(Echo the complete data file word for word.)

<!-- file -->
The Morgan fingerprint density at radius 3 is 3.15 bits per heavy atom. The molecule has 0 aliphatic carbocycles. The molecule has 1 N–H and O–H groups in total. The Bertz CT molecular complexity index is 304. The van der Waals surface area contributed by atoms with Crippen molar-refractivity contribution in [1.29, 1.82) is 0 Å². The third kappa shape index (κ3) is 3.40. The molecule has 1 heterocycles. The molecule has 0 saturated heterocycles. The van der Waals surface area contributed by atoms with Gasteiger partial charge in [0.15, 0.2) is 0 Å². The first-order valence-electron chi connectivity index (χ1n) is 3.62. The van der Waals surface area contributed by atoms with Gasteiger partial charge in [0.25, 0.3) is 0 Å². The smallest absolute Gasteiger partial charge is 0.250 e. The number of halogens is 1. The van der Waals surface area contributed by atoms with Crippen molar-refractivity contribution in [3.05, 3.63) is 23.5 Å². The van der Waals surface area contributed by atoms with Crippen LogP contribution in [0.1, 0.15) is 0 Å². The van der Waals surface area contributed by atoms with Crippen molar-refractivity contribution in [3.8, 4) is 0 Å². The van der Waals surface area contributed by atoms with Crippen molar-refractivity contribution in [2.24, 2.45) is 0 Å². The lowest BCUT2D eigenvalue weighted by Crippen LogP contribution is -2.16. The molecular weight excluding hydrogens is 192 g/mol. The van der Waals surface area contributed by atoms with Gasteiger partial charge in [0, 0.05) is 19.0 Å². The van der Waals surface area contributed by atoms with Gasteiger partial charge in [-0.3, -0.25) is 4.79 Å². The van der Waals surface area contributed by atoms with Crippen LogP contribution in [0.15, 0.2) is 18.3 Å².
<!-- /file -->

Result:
The Morgan fingerprint density at radius 3 is 3.15 bits per heavy atom. The molecule has 0 aliphatic carbocycles. The molecule has 1 N–H and O–H groups in total. The Bertz CT molecular complexity index is 304. The van der Waals surface area contributed by atoms with Crippen molar-refractivity contribution in [1.29, 1.82) is 0 Å². The third kappa shape index (κ3) is 3.40. The molecule has 1 heterocycles. The molecule has 0 saturated heterocycles. The van der Waals surface area contributed by atoms with Gasteiger partial charge in [0.15, 0.2) is 0 Å². The first-order valence-electron chi connectivity index (χ1n) is 3.62. The van der Waals surface area contributed by atoms with Gasteiger partial charge in [0.25, 0.3) is 0 Å². The smallest absolute Gasteiger partial charge is 0.250 e. The number of halogens is 1. The van der Waals surface area contributed by atoms with Crippen molar-refractivity contribution in [3.05, 3.63) is 23.5 Å². The van der Waals surface area contributed by atoms with Crippen LogP contribution in [0.1, 0.15) is 0 Å². The van der Waals surface area contributed by atoms with Crippen molar-refractivity contribution in [3.8, 4) is 0 Å². The van der Waals surface area contributed by atoms with Crippen molar-refractivity contribution in [2.24, 2.45) is 0 Å². The lowest BCUT2D eigenvalue weighted by Crippen LogP contribution is -2.16. The molecular weight excluding hydrogens is 192 g/mol. The van der Waals surface area contributed by atoms with Gasteiger partial charge in [0, 0.05) is 19.0 Å². The van der Waals surface area contributed by atoms with Gasteiger partial charge in [-0.3, -0.25) is 4.79 Å². The van der Waals surface area contributed by atoms with Crippen LogP contribution in [0.15, 0.2) is 18.3 Å².